What follows is a reading list based upon my writing-based history course that I taught in the Fall of 2015. While teaching the course, I relied heavily on primary sources and short secondary sources due to the stringent page limit (45 pages per week).
Here I have gently revised the syllabus. I include a few more readings that enhance the list. The topics are listed in the order that were assigned. I added two topics – one on the Black Panthers and Donald Trump. I have also included a Spotify playlist of music that inspired the class.
PDF Version: Black Lives Matter Reading List.
White Supremacy and Racial Identity
- Ta-Nehisi Coates, Excerpts from “The Case for Reparations,” The Atlantic (2014) (Read parts I-IV).
- W.E.B. Du Bois, “Of Our Spiritual Strivings,” in Souls of Black Folk (1903).
- Frances Beale, “Double Jeopardy: To Be Black and Female” (1969).
- Ta-Nehisi Coates, “Letter to My Son” (2015).
Civil Rights Movement: Direct Action
- Watch: Freedom Riders (2011).
- Ella Baker, “Bigger than a Hamburger” (May 1960).
- Martin Luther King, Jr., “Letter from Birmingham Jail” (1963).
- Patrice Cullors, “#BlackLivesMatter Will Continue to Disrupt Political Process,” The Washington Post, August 18, 2015.
Civil Rights Movement and Memory: From Rosa Parks to Selma
- Watch: Selma (2015).
- Jeanne Theoharis, “National Honor/Public Mythology: The Passing of Rosa Parks” and “‘Racism is Still Alive’: Negotiating the Politics of Being a Symbol,” in The Rebellious Life of Rosa Parks (2013): vii-xvii; 233-244.
- Martin Luther King, Jr., “MIA Mass meeting at Holt Street Baptist Church,” December 5, 1955, from the Martin Luther King, Jr. Research and Education Institute.
- Barack Obama, “Remarks by the President at the Dedication of Statue Honoring Rosa Parks – US Capitol,” February 27, 2103.
- Joseph A. Califano, Jr., “The Movie ‘Selma’ Has a Glaring Flaw,” Washington Post, December 26, 2014.
- Prathia Hall, “Bloody Sunday,” in Hands on the Freedom Plow: Personal Accounts from Women in SNCC (2010): 470-473.
Racial Violence, Police Brutality, and Urban Uprisings
- Daniel Patrick Moynihan, “The Tangle of Pathology,” in The Negro Family: The Case for National Action (1965): 29-43.
- James Baldwin, “A Report from Occupied Territory,” The Nation (1966).
- Philip A. MacComb, “Who is Behind the Race Riots?,” National Review, September 20, 1966.
- Kerner Commission, Report of the National Advisory Commission on Civil Disorders (1967): 1-29.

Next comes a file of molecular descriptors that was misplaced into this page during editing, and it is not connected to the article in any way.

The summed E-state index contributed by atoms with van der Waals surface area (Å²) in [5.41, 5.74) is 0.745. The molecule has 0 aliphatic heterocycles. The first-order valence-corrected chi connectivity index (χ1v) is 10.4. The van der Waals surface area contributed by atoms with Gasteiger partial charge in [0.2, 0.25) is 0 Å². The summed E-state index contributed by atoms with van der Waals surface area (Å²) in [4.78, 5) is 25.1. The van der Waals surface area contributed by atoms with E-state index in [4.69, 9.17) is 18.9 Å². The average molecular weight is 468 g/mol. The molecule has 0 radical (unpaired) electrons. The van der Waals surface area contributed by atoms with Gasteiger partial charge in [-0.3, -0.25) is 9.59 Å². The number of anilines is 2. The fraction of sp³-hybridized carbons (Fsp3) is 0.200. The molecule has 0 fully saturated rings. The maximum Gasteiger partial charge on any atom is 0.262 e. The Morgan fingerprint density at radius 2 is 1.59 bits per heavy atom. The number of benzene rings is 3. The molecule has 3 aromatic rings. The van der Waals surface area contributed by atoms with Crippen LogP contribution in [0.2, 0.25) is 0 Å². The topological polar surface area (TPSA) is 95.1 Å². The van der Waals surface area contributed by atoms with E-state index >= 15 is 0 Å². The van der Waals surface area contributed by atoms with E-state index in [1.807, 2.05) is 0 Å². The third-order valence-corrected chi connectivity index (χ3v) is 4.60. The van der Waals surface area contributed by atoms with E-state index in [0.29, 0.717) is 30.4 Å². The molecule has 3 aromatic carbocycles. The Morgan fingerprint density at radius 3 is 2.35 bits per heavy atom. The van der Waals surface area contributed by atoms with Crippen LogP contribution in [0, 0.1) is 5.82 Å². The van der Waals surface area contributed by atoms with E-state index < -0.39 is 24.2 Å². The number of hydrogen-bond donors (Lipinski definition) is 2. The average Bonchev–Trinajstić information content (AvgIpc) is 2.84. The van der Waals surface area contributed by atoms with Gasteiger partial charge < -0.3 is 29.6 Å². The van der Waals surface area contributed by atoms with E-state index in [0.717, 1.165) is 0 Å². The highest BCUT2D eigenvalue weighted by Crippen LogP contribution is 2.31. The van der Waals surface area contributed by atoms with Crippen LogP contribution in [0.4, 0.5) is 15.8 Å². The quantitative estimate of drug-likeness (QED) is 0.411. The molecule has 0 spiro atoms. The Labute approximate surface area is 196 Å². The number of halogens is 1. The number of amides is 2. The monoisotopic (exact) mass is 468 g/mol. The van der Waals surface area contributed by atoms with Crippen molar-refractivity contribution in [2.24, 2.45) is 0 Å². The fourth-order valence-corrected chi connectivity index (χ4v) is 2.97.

What We Want is Black Power: Debating the Direction of Black Protest
- Malcolm X, “Message to the Grassroots” (1963).
- Stokely Carmichael, “What We Want,” New York Times Magazine (September 1966).
- Richard Nixon, “Bridges to Human Dignity,” Human Events, May 25, 1968.
- Fran Sanders, “Dear Black Man,” in The Black Woman: An Anthology, ed. Toni Cade (1970).
The Black Panthers
- Watch: The Black Panthers: Vanguard of the Revolution (2016).
- Watch: Beyoncé, “Formation,” Super Bowl Performance (2016).
- Donna Murch, Living for the City: Migration, Education, and the Rise of the Black Panther Party in Oakland, California (2010).
- Black Panther Party for Self-Defense, “Ten Point Program: What We Want, What We Believe” (1966).
Black Worker Rebellion in Detroit
- Read Selections of Dan Georgakas and Marvin Surkin, Detroit, I Do Mind Dying and Thomas Sugrue’s The Origins of the Urban Crisis.
- James Boggs, “The Challenge of Automation” (1963).
- Michael Hamlin, “Some Accomplishments of the League of Revolutionary Black Workers,” in A Black Revolutionary’s Life in Labor: Black Workers Power in Detroit (2015).
Challenging the Second Wave: Intersectionality and Black Feminism
- Becky Thompson, “Multiracial Feminism: Recasting the Chronology of Second Wave Feminism,” Feminist Studies, 28: 2 (Summer 2002): 336-360.1
- Brittney Cooper, “Intersectionality,” The Oxford Handbook of Feminist Theory (2016).
- Combahee River Collective, “The Combahee River Collective Statement” (1977).
- Audre Lorde, “Age, Race, Class, and Sex: Women Redefining Difference” (1984).
- Ta-Nehisi Coates, “The Case for Reparations” (Read the rest of the essay).
- Robin D.G. Kelley, “For Reparations and Transformation,” Against the Current (January-Feburary, 2003).